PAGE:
What causes vitiligo?
The precise cause of vitiligo is not well understood. The white areas appear due to loss of the pigment (melanin) that gives skin its color and protects it from the sun’s ultraviolet rays. Factors such as stress, physical illness, skin damage, certain chemicals and drugs, pregnancy and severe sunburn may trigger or worsen vitiligo.
It remains unclear what causes damage to melanocytes and their subsequent total inactivation and/or disappearance in vitiligo skin. There are several theories; the most prominent are autoimmune, neurohumoral, related to abnormal detachment of melanocytes from the epidermal layers and autocytotoxic. None are mutually exclusive, and it is likely that each of them partially contribute to the disease development.
The current thought is that vitiligo represents a group of different disorders with a similar outcome: the appearance of white patches on the skin.
The convergence theory states that stress, accumulation of toxic compounds, infections, autoimmunity, genetic predisposition, altered cellular environment, and impaired melanocyte migration can all contribute to the vitiligo initiation process. Autoimmune mechanisms are likely to underlie generalized vitiligo, while a more localized phenomenon (i.e. the altered activities of sensitive nerves in the skin) may be responsible for segmental or focal vitiligo. A site of a skin physical trauma may develop vitiligo; it is called a “Koebner phenomenon.”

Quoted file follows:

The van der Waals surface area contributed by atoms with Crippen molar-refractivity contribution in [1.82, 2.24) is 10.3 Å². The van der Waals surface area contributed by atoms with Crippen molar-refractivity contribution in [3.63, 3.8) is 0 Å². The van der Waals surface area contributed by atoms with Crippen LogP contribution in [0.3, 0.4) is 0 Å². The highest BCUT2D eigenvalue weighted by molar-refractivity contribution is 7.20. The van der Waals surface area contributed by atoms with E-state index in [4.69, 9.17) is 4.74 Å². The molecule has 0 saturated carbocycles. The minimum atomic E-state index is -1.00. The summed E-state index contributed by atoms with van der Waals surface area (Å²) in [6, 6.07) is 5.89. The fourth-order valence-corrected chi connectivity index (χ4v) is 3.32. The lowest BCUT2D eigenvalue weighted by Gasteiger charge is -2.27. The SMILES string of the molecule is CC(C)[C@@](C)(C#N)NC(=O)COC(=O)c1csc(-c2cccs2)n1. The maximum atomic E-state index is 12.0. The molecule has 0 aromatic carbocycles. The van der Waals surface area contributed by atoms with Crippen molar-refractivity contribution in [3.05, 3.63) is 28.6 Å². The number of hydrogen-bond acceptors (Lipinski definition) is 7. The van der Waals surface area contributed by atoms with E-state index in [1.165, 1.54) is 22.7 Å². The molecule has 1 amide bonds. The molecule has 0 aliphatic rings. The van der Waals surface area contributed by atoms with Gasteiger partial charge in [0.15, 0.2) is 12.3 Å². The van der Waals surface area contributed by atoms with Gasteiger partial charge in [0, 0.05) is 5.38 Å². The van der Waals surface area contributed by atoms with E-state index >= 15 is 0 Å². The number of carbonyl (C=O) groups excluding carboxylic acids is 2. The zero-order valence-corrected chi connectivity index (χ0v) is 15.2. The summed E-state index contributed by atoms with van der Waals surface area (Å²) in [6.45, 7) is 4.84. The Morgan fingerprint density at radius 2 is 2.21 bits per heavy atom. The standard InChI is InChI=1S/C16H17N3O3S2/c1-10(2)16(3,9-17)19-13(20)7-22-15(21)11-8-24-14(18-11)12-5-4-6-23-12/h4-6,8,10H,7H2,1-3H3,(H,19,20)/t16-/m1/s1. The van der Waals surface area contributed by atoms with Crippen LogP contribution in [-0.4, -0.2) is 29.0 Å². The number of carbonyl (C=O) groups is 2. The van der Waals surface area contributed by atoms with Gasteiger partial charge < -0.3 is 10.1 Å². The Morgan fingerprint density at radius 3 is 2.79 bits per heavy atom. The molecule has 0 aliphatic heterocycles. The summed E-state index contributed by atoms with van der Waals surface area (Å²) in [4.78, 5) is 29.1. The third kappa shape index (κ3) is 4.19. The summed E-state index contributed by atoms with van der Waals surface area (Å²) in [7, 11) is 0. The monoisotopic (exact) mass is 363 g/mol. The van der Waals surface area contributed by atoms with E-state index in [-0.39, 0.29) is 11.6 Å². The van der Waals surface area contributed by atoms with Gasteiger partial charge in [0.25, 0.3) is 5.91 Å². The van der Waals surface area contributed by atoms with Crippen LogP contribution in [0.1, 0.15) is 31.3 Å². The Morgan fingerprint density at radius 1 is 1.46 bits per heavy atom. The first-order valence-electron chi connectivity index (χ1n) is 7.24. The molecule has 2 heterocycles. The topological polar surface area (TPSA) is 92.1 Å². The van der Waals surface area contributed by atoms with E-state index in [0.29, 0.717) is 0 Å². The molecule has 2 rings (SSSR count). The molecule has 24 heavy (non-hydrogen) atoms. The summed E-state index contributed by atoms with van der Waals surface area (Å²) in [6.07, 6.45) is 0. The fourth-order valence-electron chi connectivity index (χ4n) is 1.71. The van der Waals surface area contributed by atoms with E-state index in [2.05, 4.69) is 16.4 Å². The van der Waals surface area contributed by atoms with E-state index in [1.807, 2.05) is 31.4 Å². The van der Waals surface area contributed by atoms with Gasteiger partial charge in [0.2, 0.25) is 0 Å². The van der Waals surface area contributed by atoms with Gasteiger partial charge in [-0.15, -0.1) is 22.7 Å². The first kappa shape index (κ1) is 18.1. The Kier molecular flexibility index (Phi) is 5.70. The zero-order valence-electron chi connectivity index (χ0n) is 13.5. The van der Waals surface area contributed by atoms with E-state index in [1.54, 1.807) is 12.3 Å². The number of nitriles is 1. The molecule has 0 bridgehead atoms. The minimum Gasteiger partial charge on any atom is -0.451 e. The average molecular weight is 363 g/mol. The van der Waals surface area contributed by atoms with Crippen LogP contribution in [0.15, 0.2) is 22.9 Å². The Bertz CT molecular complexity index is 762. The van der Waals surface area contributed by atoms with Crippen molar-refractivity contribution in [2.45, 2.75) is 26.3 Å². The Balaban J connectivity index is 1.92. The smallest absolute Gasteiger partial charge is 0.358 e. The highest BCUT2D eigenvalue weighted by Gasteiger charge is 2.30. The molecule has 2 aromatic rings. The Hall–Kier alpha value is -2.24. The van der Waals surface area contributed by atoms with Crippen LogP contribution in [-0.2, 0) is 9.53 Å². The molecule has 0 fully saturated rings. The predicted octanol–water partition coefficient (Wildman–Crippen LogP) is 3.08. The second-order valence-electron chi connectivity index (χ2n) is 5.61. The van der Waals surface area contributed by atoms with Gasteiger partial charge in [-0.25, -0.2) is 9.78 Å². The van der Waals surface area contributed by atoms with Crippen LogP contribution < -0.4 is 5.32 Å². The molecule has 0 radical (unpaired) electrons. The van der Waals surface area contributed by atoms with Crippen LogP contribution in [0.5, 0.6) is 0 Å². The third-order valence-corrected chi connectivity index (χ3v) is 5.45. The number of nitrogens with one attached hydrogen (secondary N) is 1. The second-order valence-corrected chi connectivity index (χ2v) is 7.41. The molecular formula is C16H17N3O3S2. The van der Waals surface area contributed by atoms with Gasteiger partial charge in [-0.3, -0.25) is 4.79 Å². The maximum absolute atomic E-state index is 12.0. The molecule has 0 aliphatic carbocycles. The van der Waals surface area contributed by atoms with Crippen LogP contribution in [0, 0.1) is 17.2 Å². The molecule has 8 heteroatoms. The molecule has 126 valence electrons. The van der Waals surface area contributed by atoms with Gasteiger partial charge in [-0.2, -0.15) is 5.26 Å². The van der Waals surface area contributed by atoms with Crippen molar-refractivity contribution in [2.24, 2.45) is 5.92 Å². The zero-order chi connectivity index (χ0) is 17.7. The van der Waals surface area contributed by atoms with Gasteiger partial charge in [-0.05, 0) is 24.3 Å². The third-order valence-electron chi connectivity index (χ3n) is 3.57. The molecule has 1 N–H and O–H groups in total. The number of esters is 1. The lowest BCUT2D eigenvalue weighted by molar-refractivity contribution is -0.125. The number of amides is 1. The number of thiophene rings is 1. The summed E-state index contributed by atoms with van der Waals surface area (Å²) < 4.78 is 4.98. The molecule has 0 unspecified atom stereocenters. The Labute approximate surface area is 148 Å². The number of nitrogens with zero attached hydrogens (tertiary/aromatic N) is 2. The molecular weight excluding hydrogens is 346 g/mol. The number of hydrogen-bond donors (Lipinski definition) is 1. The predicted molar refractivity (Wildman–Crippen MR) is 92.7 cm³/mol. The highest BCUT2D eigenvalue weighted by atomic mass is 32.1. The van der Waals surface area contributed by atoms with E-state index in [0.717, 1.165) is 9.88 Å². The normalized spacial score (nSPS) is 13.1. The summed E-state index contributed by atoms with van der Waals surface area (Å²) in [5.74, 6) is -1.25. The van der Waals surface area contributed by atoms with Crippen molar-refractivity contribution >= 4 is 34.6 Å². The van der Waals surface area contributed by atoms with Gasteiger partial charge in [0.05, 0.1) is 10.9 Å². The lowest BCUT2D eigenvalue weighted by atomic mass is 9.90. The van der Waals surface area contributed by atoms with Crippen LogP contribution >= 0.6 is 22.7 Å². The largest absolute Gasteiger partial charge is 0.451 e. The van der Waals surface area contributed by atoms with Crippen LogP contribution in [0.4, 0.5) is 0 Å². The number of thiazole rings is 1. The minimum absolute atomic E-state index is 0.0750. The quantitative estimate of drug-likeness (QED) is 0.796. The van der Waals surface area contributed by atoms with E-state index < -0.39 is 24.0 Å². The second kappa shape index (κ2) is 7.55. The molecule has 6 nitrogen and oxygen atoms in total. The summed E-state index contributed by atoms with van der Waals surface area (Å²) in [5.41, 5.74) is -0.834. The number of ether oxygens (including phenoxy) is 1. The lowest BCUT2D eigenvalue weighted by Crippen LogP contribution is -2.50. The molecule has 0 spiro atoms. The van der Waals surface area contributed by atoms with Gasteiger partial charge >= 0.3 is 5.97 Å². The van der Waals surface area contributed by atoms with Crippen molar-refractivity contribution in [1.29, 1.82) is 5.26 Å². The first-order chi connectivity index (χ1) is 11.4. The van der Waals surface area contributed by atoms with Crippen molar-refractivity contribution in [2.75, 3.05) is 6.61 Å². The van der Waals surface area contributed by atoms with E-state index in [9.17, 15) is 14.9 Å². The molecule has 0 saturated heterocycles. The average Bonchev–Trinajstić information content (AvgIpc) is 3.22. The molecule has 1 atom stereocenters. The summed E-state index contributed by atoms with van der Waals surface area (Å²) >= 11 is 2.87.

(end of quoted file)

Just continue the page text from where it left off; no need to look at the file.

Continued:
Abstract from Vitiligo Q&A »»»
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What is coming?
Master Class On Vitiligo In Pediatric Age
will be held alongside “International Forum on Paediatric Dermatology”, which will take place in Rome (Italy), on October 5-7, 2017. This is an exciting opportunity t...06 October 2017 09:00, P.zza Giovanni Randaccio, 1 - Rome...
Master Class On Vitiligo alongside the World Congress Of Dermatology
The Italian Society of Dermatology will host the 24th World Congress of Dermatology in Milan, Italy, under the auspices of the International League of Dermatological ...10 June 2019 09:00, Milan, Italy
Is vitiligo contagious?
Vitiligo is NOT contagious. It cannot be passed on or caught from touching someone with vitiligo, shaking hands, swimming in the same pool, sharing towels, sitting nex...
I have vitiligo: will my children have vitiligo, too?
In some cases vitiligo seems to be inherited and run in families, with children whose parents have vitiligo being at increased risk of developing the condition themsel...
Who is prone to vitiligo?
Vitiligo affects 0.5-2% of the population, and occurs in all races and all social levels. Vitiligo can affect people of all ages, but often starts between the ages of ...
Polypodium leucotomos as an adjunct treatment for vitiligo?
Extracts of the tropical fern Polypodium leucotomos appear to possess beneficial properties for the vitiligious skin. Polypodium leucotomos (also classified as Polypo...